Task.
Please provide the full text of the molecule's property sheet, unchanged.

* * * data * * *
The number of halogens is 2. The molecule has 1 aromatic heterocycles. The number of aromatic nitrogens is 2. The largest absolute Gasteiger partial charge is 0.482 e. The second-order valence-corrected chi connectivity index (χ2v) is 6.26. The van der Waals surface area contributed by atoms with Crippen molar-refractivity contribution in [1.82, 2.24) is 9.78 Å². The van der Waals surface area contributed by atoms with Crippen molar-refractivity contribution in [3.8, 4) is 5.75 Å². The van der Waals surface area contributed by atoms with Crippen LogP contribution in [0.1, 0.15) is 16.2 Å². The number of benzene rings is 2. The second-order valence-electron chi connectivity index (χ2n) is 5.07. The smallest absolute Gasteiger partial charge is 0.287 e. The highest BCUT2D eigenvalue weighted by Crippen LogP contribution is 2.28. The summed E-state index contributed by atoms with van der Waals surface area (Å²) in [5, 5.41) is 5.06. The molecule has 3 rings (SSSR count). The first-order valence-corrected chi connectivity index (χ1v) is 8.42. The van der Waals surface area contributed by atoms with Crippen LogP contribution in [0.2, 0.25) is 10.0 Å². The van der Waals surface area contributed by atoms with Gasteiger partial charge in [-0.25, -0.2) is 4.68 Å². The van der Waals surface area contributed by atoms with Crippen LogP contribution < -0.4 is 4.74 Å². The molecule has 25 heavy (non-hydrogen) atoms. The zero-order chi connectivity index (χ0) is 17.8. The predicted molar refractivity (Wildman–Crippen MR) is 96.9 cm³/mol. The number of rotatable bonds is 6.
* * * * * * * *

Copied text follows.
The number of halogens is 2. The molecule has 1 aromatic heterocycles. The number of aromatic nitrogens is 2. The largest absolute Gasteiger partial charge is 0.482 e. The second-order valence-corrected chi connectivity index (χ2v) is 6.26. The van der Waals surface area contributed by atoms with Crippen molar-refractivity contribution in [1.82, 2.24) is 9.78 Å². The van der Waals surface area contributed by atoms with Crippen molar-refractivity contribution in [3.8, 4) is 5.75 Å². The van der Waals surface area contributed by atoms with Crippen LogP contribution in [0.1, 0.15) is 16.2 Å². The number of benzene rings is 2. The second-order valence-electron chi connectivity index (χ2n) is 5.07. The smallest absolute Gasteiger partial charge is 0.287 e. The highest BCUT2D eigenvalue weighted by Crippen LogP contribution is 2.28. The summed E-state index contributed by atoms with van der Waals surface area (Å²) in [5, 5.41) is 5.06. The molecule has 3 rings (SSSR count). The first-order valence-corrected chi connectivity index (χ1v) is 8.42. The van der Waals surface area contributed by atoms with Crippen LogP contribution in [0.2, 0.25) is 10.0 Å². The van der Waals surface area contributed by atoms with Gasteiger partial charge in [-0.25, -0.2) is 4.68 Å². The van der Waals surface area contributed by atoms with Crippen LogP contribution < -0.4 is 4.74 Å². The molecule has 25 heavy (non-hydrogen) atoms. The zero-order chi connectivity index (χ0) is 17.8. The predicted molar refractivity (Wildman–Crippen MR) is 96.9 cm³/mol. The number of rotatable bonds is 6.